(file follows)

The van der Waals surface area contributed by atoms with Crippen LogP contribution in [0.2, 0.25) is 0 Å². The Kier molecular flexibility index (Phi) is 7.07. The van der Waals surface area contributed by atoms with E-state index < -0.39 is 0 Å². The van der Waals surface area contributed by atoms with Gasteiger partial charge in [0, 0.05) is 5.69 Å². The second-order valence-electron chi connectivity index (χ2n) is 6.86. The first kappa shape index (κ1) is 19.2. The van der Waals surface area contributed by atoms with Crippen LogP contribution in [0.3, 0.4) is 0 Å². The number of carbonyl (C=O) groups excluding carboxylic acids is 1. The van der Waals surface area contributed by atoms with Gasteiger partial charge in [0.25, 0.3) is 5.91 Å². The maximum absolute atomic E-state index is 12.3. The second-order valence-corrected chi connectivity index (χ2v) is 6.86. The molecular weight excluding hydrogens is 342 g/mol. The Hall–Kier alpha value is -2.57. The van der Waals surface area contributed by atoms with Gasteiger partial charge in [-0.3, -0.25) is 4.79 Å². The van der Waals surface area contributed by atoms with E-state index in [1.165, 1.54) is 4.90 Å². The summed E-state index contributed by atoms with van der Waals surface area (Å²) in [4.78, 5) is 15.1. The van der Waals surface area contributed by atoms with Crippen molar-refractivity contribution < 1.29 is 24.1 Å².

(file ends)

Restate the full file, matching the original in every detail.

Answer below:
The van der Waals surface area contributed by atoms with Crippen LogP contribution in [0.2, 0.25) is 0 Å². The Kier molecular flexibility index (Phi) is 7.07. The van der Waals surface area contributed by atoms with E-state index < -0.39 is 0 Å². The van der Waals surface area contributed by atoms with Gasteiger partial charge in [0, 0.05) is 5.69 Å². The second-order valence-electron chi connectivity index (χ2n) is 6.86. The first kappa shape index (κ1) is 19.2. The van der Waals surface area contributed by atoms with Crippen LogP contribution in [0.3, 0.4) is 0 Å². The number of carbonyl (C=O) groups excluding carboxylic acids is 1. The van der Waals surface area contributed by atoms with Gasteiger partial charge in [0.25, 0.3) is 5.91 Å². The maximum absolute atomic E-state index is 12.3. The second-order valence-corrected chi connectivity index (χ2v) is 6.86. The molecular weight excluding hydrogens is 342 g/mol. The Hall–Kier alpha value is -2.57. The van der Waals surface area contributed by atoms with Gasteiger partial charge in [-0.3, -0.25) is 4.79 Å². The van der Waals surface area contributed by atoms with E-state index in [1.165, 1.54) is 4.90 Å². The summed E-state index contributed by atoms with van der Waals surface area (Å²) in [4.78, 5) is 15.1. The van der Waals surface area contributed by atoms with Crippen molar-refractivity contribution < 1.29 is 24.1 Å².